At first glance, Zen Buddhism and Taoism have a lot in common. They both originated in China, although Buddhism, of which Zen is a branch, has roots in India. The practice of meditation is important in both traditions, and there has been cross-pollination in their enigmatic stories. Contemporary Zen is the product of a thousand-year evolution in Japan, however, and its art and practices are significantly different from those of modern Taoism.

Origins

Taoism is older than Zen, but it probably isn't older than Buddhism itself. The Buddha reportedly lived in the 6th century BCE, as, probably, did Lao Tsu, the legendary author of Taoism's central book, the Tao Te Ching. On the other hand, the first Chinese patriarch of the Ch'an branch of Buddhism, Bodhidharma, lived a thousand years later. It wasn't until the 12th century CE that the Japanese monk Eisai brought Ch'an to Japan and founded the Rinzai school of Zen. Dogen founded the other major school, Soto, a hundred years later.

Esoteric Roots of Zen

Bodhidharma belonged to a tradition that began with Mahakasyapa, a disciple of Buddha. According to the tradition, Buddha was gazing upon a flower when he began to laugh. Because Mahakasypa was the only disciple who understood this "discourse", the Buddha entrusted him with the teachings that could not be spoken. Meditation, or dhyana, was central to this tradition, and when it became Ch'an, silence and paradox were the tools Bodhidharma and other masters used to propagate it. The message they conveyed was that truth eludes the mind's ability to grasp it, a theme very much in tune with Taoism.

Taoist Ambiguity

The word "Tao" means path, or way, and the first line of the Tao Te Ching reads: "The Tao that can be spoken is not the eternal Tao." The ambiguity established by this passage permeates Taoism and is echoed in the Chuang Tsu, the second of three important Taoist books. Together, these writings spawned a complex tradition based on mysticism, flowery imagery and, sometimes, magic. The central message of the Taoist teachings is similar to that of Ch'an, however. It is that the ultimate truth is essentially unknowable and inexpressible, at least as far as the human mind is concerned.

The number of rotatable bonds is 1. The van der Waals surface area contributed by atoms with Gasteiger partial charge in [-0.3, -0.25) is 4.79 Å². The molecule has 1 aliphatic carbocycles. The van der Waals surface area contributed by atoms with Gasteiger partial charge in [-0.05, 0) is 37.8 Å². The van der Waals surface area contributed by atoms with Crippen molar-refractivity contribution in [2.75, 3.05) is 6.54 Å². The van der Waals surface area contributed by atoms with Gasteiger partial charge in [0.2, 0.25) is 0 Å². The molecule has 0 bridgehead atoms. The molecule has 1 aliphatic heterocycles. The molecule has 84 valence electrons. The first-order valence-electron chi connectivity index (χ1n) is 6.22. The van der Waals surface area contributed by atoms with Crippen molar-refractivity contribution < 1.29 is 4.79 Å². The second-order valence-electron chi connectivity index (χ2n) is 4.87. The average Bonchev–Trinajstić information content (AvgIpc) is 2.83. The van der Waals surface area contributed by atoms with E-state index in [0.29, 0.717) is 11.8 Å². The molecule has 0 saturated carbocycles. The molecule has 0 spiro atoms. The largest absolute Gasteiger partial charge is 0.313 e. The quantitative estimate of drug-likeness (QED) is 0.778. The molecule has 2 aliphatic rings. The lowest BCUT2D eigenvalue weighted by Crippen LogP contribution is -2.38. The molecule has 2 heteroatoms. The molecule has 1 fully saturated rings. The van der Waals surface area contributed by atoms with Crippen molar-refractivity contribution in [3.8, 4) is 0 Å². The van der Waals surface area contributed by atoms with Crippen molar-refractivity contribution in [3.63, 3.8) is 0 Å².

Divergence

The Tao Te Ching, the Chang Tsu and Taoist stories undoubtedly influenced the koan, or public stories, that are characteristic of Ch'an Buddhism. The traditions remained separate, however, and Zen diverges from Taoism even more than Ch'an. This divergence is evident in the difference between meditation techniques. Taoist techniques, such as Ta'i Ch'i, seek to balance energy and promote longevity, while Zen techniques, such as zazen, are designed primarily to awaken. Modern Zen is a path and practice that is quintessentially Japanese. If there is such a thing as a counterpart to Taoism in Japan, Shinto, the indigenous religion of Nature worship, fits the bill better than Zen.